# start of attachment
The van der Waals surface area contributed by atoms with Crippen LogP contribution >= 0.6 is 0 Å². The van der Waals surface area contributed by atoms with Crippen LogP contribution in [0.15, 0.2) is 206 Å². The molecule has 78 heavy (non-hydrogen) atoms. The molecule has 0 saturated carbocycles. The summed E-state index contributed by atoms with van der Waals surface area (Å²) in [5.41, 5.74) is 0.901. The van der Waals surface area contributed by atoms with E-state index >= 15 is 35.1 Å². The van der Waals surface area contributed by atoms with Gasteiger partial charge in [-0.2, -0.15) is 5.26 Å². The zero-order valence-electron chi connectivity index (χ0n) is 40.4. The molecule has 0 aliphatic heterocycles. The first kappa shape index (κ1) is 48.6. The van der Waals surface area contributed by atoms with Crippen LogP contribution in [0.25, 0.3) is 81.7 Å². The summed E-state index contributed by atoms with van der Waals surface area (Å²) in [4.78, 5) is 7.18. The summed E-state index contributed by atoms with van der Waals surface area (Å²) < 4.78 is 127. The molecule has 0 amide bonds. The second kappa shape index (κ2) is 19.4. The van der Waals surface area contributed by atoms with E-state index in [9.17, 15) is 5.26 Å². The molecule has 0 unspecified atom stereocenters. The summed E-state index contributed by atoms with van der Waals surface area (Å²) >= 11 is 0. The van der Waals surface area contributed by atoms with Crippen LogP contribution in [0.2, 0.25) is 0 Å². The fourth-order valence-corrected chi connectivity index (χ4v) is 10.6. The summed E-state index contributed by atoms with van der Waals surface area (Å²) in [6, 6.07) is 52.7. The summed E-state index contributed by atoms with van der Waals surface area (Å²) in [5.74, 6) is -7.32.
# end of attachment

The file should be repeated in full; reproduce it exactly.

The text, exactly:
The van der Waals surface area contributed by atoms with Crippen LogP contribution >= 0.6 is 0 Å². The van der Waals surface area contributed by atoms with Crippen LogP contribution in [0.15, 0.2) is 206 Å². The molecule has 78 heavy (non-hydrogen) atoms. The molecule has 0 saturated carbocycles. The summed E-state index contributed by atoms with van der Waals surface area (Å²) in [5.41, 5.74) is 0.901. The van der Waals surface area contributed by atoms with E-state index >= 15 is 35.1 Å². The van der Waals surface area contributed by atoms with Gasteiger partial charge in [-0.2, -0.15) is 5.26 Å². The zero-order valence-electron chi connectivity index (χ0n) is 40.4. The molecule has 0 aliphatic heterocycles. The first kappa shape index (κ1) is 48.6. The van der Waals surface area contributed by atoms with Crippen LogP contribution in [0.25, 0.3) is 81.7 Å². The summed E-state index contributed by atoms with van der Waals surface area (Å²) in [4.78, 5) is 7.18. The summed E-state index contributed by atoms with van der Waals surface area (Å²) < 4.78 is 127. The molecule has 0 amide bonds. The second kappa shape index (κ2) is 19.4. The van der Waals surface area contributed by atoms with E-state index in [9.17, 15) is 5.26 Å². The molecule has 0 unspecified atom stereocenters. The summed E-state index contributed by atoms with van der Waals surface area (Å²) >= 11 is 0. The van der Waals surface area contributed by atoms with Crippen LogP contribution in [0.2, 0.25) is 0 Å². The fourth-order valence-corrected chi connectivity index (χ4v) is 10.6. The summed E-state index contributed by atoms with van der Waals surface area (Å²) in [6, 6.07) is 52.7. The summed E-state index contributed by atoms with van der Waals surface area (Å²) in [5.74, 6) is -7.32.